Steamboat Springs The City Council, city staff and many others have been diligent in researching and negotiating the annexation of Steamboat 700. Danny Mulcahy and his mostly local design professionals have presented, through open houses and continuing information, development plans that try to help solve our growing affordable housing needs here in town.
By allowing “new urbanization” design concepts, smaller lots, perhaps zero lot lines on one side, and flag lot zoning, with an eye to reduced infrastructure costs, we can create more affordable long-term housing alternatives. I am not in favor of deed-restricted requirements on developers, or employment linkage for affordable housing, as this reduces the homeowner’s ability to share in appreciation, sale flexibility and business growth.
I believe the City Council appropriately decided to allow fee-in-lieu payments on several new developments (such as First Tracks at Wildhorse Meadows) where deed-restricted units were not well received given their locations and high level of amenities and fees. We should be obtaining land and funds to develop and redevelop affordable housing.
I am in favor of helping our very valuable contributing work force obtain realistic housing options. The self-help program through the Housing Authority, while very difficult to administer, was a success to those homeowners who had the courage, determination and grit to persevere. Our family did the math in 1992 and decided it was less costly and more advantageous for our work and social time to build our home here in town, rather than have multiple trips per day to beautiful North or South Routt, with three teenagers on the road and variable school activities. Factor in the likelihood of increased fuel and energy costs, more people having longer commutes, not to mention the carbon footprint, and it makes sense to concentrate development close in.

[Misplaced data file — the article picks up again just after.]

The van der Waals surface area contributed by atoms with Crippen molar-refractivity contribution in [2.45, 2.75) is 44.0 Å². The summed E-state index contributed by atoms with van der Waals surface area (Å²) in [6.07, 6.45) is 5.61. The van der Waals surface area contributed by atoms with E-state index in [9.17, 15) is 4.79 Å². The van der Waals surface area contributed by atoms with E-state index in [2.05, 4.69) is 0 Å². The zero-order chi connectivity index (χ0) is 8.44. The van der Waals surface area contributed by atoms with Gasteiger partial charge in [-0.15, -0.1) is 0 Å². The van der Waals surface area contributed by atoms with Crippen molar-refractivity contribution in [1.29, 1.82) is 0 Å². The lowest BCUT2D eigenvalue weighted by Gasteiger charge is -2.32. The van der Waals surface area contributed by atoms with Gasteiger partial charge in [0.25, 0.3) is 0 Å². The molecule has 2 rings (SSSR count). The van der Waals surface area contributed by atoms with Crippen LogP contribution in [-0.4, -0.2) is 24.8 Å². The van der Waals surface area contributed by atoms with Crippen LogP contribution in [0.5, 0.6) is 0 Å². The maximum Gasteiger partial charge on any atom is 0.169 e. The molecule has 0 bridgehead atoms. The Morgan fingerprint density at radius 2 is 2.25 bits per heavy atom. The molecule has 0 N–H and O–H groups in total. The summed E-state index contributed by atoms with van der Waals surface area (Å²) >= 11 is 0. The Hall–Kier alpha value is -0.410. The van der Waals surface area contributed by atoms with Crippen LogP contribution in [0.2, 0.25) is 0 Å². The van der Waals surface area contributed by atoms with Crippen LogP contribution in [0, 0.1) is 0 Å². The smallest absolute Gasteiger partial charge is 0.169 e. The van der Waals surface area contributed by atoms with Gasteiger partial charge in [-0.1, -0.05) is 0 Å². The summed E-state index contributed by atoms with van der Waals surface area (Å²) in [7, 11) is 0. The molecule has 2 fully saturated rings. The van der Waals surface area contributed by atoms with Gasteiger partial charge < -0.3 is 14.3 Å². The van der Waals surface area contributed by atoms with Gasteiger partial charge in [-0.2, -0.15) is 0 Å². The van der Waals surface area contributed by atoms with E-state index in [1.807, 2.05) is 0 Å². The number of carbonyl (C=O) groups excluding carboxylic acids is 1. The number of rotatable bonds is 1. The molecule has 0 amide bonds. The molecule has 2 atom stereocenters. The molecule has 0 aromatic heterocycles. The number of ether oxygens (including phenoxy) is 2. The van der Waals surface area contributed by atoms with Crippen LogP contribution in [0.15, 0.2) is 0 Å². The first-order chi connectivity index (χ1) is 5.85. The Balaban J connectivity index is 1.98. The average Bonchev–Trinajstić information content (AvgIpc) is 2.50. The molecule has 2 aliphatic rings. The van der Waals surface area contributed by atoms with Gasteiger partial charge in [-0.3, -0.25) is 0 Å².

I aspire to help our adult children build their smaller homes here in Steamboat, if they so choose and are able to climb the ladder from condo to townhome to detached single-family home. I could see the desirability to move to a smaller, high-quality, single-family detached home, near the bus route for skiing, dining, etc., with easy bicycle and walking trails, when our larger family home is not as desirable in our retirement years.
There are a number of annexation issues that have moved through positive negotiations: developed water and sewer capacity, transportation assistance, school and community facility contributions and revenue neutrality. These agreements will add long-term value to the land and our community. If we do not annex this land and allow for a long-term planned buildout, I can see the limited supply leading to another round of inflated housing prices in the next inevitable cycle. Vote “yes” on this election.